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Continuity and change in India’s Middle East policy

Nicolas Blarel

Nicolas Blarel

Read last week’s India in Transition article, Continuity and change in India’s Middle East policy by Nicolas Blarel.

“In February 2014, India managed a rare diplomatic coup de force when it hosted, in the same week, the Crown Prince of Saudi Arabia, Abdulaziz Al Saud and the Foreign Minister of Iran, Javad Zarif. The timing of these visits is hardly fortuitous; over the past two decades, India has adroitly managed to develop relations with diverse Middle Eastern countries such as Israel, Palestine, Iran, and Saudi Arabia. Some see this balancing act as indicative of a broader new approach to the region, defined as India’s “Look Middle East” Policy. Beyond the change in semantics – Indian diplomats had historically referred to the region as “West Asia” – it is equally argued that a new framework guides India’s policy. At the same time, Indian politicians and diplomats regularly remind us that India’s involvement in Middle East affairs is not a new development. Both of these assessments are partially correct. While the region has consistently been interpreted as a major component of India’s grand strategy, there has also been a clear shift away from India’s preference to engage with a select group of regional partners (“proxy” policy) to a “multi-engagement” strategy in the last two decades.” Continue reading…

The author, Nicolas Blarel, is a doctoral candidate at Indiana University-Bloomington and a Graduate Research Assistant at the Center on American and Global Security. He is also the author of the forthcoming book The Evolution of India’s Israel Policy: Continuity, Change, and Compromise Since 1922 (Oxford University Press, September 2014). Follow him on Twitter.


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The votes are in

Narendra Modi will be sworn in as the new Prime Minister of India on May 26

Narendra Modi will be sworn in as the new Prime Minister of India

The votes are in. In a historic vote for change, the BJP has become the first non-Congress party to achieve an outright majority in the Indian parliament. 

Devesh Kapur, Director of CASI, discussed the election results with Bobby Ghosh, TIME World editor; Vani Tripathi, national secretary for the BJP; Frank Wisner, former US Ambassador to India; and Marshall Bouton of the Asia Society Policy Institute at an event hosted by the Asia Society in New York on May 19th. Watch the full video here (1 hour, 25 mins). Find coverage of the event in this Business Line article.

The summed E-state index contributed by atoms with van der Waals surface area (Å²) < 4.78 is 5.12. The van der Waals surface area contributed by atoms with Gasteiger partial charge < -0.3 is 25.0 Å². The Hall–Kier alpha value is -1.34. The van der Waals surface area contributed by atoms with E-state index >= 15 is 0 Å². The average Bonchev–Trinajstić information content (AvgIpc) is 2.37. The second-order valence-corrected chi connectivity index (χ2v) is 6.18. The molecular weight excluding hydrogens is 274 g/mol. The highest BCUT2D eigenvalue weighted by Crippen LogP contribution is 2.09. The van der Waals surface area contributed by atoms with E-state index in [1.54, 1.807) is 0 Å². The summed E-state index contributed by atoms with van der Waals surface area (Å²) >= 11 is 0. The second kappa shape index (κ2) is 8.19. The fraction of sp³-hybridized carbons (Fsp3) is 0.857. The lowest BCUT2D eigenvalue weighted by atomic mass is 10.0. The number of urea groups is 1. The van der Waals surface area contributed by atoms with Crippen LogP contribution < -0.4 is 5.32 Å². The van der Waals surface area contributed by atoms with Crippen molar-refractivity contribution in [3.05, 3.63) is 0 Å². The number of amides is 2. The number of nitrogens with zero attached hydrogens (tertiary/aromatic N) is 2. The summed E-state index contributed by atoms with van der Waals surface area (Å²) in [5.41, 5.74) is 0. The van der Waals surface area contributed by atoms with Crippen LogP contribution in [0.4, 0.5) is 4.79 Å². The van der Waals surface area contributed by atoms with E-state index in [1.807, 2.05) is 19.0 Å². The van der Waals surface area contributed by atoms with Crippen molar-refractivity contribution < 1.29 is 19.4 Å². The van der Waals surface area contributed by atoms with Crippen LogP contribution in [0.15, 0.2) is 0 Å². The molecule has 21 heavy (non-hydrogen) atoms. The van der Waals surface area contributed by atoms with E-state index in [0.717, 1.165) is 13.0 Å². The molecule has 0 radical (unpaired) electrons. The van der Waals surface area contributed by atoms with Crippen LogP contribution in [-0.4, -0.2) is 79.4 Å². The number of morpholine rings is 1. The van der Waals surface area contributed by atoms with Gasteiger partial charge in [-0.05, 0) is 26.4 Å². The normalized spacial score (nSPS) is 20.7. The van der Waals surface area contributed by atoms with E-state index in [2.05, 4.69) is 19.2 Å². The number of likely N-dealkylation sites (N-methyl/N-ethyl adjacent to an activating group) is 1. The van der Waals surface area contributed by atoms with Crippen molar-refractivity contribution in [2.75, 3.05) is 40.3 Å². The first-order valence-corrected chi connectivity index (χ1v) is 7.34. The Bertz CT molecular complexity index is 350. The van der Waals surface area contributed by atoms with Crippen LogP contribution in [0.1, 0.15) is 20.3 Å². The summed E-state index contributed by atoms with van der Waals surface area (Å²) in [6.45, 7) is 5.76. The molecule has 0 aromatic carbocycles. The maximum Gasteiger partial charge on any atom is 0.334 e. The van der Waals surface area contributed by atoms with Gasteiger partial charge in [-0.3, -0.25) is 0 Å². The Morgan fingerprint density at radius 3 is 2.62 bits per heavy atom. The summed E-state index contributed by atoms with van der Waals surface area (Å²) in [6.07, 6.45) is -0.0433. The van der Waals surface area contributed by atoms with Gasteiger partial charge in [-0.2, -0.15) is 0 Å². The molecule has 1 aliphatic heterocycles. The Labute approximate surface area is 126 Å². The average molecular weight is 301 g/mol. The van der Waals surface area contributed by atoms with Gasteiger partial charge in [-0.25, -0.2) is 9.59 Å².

Read further election analysis from Milan Vaishnav, Associate at the Carnegie Endowment and research affiliate on the CASI Lok project: India’s Congress party: Down but not outBJP landslide shatters 4 electoral myths‘Quick economic turnaround’ expected of Modi, and A Devil Called Policy Paralysis.

Watch the Asia Society event video here.

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For a clear nuclear doctrine

CASI has been delighted to host Former Indian Ambassador Jayant Prasad as a Visiting Scholar this spring. Read Mr. Prasad’s recent article in The Hindu, “For a clear nuclear doctrine”, on India’s nuclear policy and how it has transformed over the years.

Former Amb. Jayant Prasad

Former Amb. Jayant Prasad

“For India, nuclear deterrence is defensive and a means to secure its sovereignty and security. Its strategy of assured retaliation, combined with “no first use,” provides adequate guarantee for this purpose. The strategy was unveiled concurrently with its 1998 nuclear tests, which ended the determined U.S. bid to prevent India from acquiring nuclear deterrent. Ironically, India’s nuclear weapons tests, together with the rapid expansion of its economy, transformed its global outlook and relations with the U.S. and the world.” Continue reading..

Will the next government in New Delhi have new answers to old foreign policy challenges?

 Prasad joined C. Raja Mohan, and Ashley J. Tellis last week in a discussion on this important question. The discussion, posted below, took place at an April 28th event hosted by the Carnegie Endowment for International Peace in conjunction with the Indian Council of Cultural Relations on the future of India’s foreign policy after the election.